Some time back, the Indiana General Assembly passed a law that gave localities great flexibility in designing and implementing governmental consolidations. This was meant to make things easier than what happened with the Indianapolis Unigov model, where it took special legislation to push through the merger. The new rules let two or more governmental units design a merger, then put it to their communities for a ballot for approval. This keeps things flexible and easy, ensures public support, and gets around a recent Indiana Supreme Court ruling that severely curtailed the ability of the legislature to enact special purpose laws for a given municipality.
This law was likely intended to facilitate city-county consolidation. However, as it has worked out, it is basically being used as an anti-annexation tool by rural areas. An example out of the Fort Wayne area provides a perfect example. Eleven townships and the municipalities therein have proposed a merger to form something called East Allen Communities. The vast majority of this territory is rural. However, the consolidation is structured such that the entire area will be considered incorporated. This means none of the territory can be annexed by Fort Wayne. Keeping Fort Wayne out and making sure the area cannot be subject to a city-county merger, is no doubt the sole intent of the merger. (Interestingly, the merger charter would appear to be unconstitutional, since there is one council member per township. Unless all townships have equal population and stay that way forever, it violates the one man, one vote principle).
A similar situation is playing out in Zionsville. Previously, residents of the unincorporated township areas had fought tooth and nail against annexation by Zionsville. However, after Whitestown made a gigantic annexation that included a portion of Eagle Township, the residents decided that Zionsville was the lesser of two evils. So now there is a proposal to merge Zionsville with Eagle and Union Townships. The backers struggle to show benefits to the taxpayers because there aren’t any. The sole purpose of this is to make sure Whitestown can’t annex any more territory. It is a merger in name only. In fact, there is a even a two-tier system where old Zionsville residents continue to get city services at a higher tax rate, while areas outside get county services at a lower one. (This is a troubling arrangement in its own right. Will the district boundary line be fixed by the terms of the merger? If so, it will put residents of the old city at a permanent tax disadvantage as the urbanized area expands. Can it be changed by the city council? If so, that would be nothing more than a functional equivalent of annexation. Is change automatic as urbanization thresholds would be reached? One would hope so.)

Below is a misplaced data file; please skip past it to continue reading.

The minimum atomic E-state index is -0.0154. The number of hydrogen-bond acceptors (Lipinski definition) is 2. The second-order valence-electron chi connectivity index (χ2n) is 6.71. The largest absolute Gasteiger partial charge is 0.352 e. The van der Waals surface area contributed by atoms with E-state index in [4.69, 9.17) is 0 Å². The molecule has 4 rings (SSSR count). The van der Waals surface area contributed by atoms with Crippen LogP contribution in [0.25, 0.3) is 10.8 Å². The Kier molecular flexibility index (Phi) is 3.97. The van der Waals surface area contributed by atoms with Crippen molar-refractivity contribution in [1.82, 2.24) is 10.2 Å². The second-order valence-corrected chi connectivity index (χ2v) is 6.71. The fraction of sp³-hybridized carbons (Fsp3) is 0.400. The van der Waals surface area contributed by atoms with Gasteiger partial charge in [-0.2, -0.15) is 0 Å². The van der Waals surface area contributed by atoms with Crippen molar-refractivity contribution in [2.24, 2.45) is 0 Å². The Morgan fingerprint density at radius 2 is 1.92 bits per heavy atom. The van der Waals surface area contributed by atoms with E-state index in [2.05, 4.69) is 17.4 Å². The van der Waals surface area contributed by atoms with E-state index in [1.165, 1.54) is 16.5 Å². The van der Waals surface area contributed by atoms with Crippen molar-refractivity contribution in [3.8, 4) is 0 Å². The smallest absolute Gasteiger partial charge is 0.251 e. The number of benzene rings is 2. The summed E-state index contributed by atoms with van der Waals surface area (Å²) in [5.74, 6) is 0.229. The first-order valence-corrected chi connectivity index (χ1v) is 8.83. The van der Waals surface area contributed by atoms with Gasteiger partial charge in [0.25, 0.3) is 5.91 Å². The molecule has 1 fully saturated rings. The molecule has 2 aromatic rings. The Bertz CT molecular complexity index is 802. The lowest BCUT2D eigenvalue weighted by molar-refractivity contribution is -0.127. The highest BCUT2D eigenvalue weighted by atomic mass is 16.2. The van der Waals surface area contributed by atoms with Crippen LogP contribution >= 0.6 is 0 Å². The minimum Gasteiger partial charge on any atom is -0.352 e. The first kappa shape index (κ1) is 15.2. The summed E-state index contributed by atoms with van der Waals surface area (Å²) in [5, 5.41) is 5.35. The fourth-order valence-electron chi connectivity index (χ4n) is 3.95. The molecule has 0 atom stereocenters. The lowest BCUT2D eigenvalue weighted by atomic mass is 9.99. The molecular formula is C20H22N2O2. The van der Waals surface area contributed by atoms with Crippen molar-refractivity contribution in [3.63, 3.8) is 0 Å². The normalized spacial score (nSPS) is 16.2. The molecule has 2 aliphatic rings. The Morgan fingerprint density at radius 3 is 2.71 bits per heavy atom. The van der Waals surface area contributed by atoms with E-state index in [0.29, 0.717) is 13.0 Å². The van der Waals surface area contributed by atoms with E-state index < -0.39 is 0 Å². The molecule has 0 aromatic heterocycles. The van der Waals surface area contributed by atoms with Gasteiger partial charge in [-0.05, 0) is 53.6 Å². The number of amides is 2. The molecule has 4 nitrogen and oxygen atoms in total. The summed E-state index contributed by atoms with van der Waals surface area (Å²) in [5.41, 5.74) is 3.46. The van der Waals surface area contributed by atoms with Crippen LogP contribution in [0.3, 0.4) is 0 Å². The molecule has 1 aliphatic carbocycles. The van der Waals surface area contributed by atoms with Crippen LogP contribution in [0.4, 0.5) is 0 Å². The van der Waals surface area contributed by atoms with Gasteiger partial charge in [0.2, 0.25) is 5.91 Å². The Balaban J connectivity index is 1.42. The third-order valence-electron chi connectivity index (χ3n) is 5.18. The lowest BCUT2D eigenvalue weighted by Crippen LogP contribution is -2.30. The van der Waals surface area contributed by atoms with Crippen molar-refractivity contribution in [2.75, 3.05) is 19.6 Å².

Arrangements such as these should not be allowed by the state. Flexible merger powers are a good thing, but they should not enable to rural areas to incorporate themselves in a way that would never be allowed under the current incorporation statute. Any territory which is not urbanized and will not be urbanized within a reasonable timeframe should not be allowed to be included inside a municipal boundary.
While I’m on the topic, I’ll bring up another dubious local government practice that seems to have become prevalent of late: fire territories. A fire territory allows two or more entities, normally a town and a township, to establish a joint fire service district, with proportional funding from each. Now this doesn’t sound like such a bad idea, but for any municipal taxpayer it is. Here’s why. Extending core municipal services like fire protection outside of the city limits on an a la carte basis creates two tiers of citizens: those who live in the town, receiving and paying for all city services whether they want them or not; and township residents, who get the menu plan, being able pick and choose just what services they feel like paying for, and enjoying a quality and cost level of services they would never be able to get except by being next to the town. It shouldn’t come as any surprise to discover that one township residents get the critical services they want like fire protection, their desire to be annexed will plummet.
Municipalities should jealously guard their services. Extending services is the only real lever that a city has to get people to agree to voluntary annexation. Give away your most precious services on a contract basis, and you’re done for. Plainfield and Brownsburg may discover this to their chagrin.
There’s a better way. If a town and township want to combine forces, the township could simply contract with the town for the service, with costs shared equitably, for a limited term only. Because this is a contract that would need to be reviewed periodically, there are opportunities to reconsider the appropriateness. One of the huge levers that Fishers has over Geist is that there is no Fall Creek Township fire department, and there is no way that the rump of unincorporated territory in the township could create its own fire department on a cost-effective basis. In this way, township residents in unincorporated areas are able to enjoy the benefits of high quality municipal fire service, but then have less ability to object if the town subsequently wants to annex them, which is only fair.